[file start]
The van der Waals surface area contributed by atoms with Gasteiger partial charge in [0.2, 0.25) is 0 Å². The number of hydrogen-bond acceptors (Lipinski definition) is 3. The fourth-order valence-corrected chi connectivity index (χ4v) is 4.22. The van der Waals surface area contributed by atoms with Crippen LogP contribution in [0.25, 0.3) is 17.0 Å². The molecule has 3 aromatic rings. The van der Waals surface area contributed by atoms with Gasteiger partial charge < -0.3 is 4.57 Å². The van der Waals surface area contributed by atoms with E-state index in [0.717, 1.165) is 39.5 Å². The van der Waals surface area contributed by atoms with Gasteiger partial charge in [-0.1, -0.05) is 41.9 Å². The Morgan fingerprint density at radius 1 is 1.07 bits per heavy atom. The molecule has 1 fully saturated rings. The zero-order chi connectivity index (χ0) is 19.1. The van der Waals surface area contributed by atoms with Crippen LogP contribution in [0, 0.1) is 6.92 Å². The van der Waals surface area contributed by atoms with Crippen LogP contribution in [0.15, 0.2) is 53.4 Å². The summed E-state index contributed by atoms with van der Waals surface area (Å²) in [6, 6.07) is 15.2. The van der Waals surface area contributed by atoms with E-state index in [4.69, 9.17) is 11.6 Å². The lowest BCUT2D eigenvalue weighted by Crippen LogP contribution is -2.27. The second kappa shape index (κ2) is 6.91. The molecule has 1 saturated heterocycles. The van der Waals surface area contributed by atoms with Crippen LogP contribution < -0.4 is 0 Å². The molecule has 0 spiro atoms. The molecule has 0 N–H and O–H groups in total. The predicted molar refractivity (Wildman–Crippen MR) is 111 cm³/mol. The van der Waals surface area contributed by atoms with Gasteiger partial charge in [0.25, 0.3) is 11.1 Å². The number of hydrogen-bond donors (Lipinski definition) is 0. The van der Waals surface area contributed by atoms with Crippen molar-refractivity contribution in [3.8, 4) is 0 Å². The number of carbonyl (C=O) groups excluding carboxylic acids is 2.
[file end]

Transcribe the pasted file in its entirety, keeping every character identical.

The van der Waals surface area contributed by atoms with Gasteiger partial charge in [0.2, 0.25) is 0 Å². The number of hydrogen-bond acceptors (Lipinski definition) is 3. The fourth-order valence-corrected chi connectivity index (χ4v) is 4.22. The van der Waals surface area contributed by atoms with Crippen LogP contribution in [0.25, 0.3) is 17.0 Å². The molecule has 3 aromatic rings. The van der Waals surface area contributed by atoms with Gasteiger partial charge < -0.3 is 4.57 Å². The van der Waals surface area contributed by atoms with E-state index in [0.717, 1.165) is 39.5 Å². The van der Waals surface area contributed by atoms with Gasteiger partial charge in [-0.1, -0.05) is 41.9 Å². The Morgan fingerprint density at radius 1 is 1.07 bits per heavy atom. The molecule has 1 fully saturated rings. The zero-order chi connectivity index (χ0) is 19.1. The van der Waals surface area contributed by atoms with Crippen LogP contribution in [0, 0.1) is 6.92 Å². The van der Waals surface area contributed by atoms with Crippen LogP contribution in [0.15, 0.2) is 53.4 Å². The summed E-state index contributed by atoms with van der Waals surface area (Å²) in [6, 6.07) is 15.2. The van der Waals surface area contributed by atoms with E-state index in [4.69, 9.17) is 11.6 Å². The lowest BCUT2D eigenvalue weighted by Crippen LogP contribution is -2.27. The second kappa shape index (κ2) is 6.91. The molecule has 1 saturated heterocycles. The van der Waals surface area contributed by atoms with Crippen LogP contribution < -0.4 is 0 Å². The molecule has 0 spiro atoms. The molecule has 0 N–H and O–H groups in total. The predicted molar refractivity (Wildman–Crippen MR) is 111 cm³/mol. The van der Waals surface area contributed by atoms with Gasteiger partial charge in [0.25, 0.3) is 11.1 Å². The number of hydrogen-bond donors (Lipinski definition) is 0. The van der Waals surface area contributed by atoms with Crippen molar-refractivity contribution in [3.8, 4) is 0 Å². The number of carbonyl (C=O) groups excluding carboxylic acids is 2.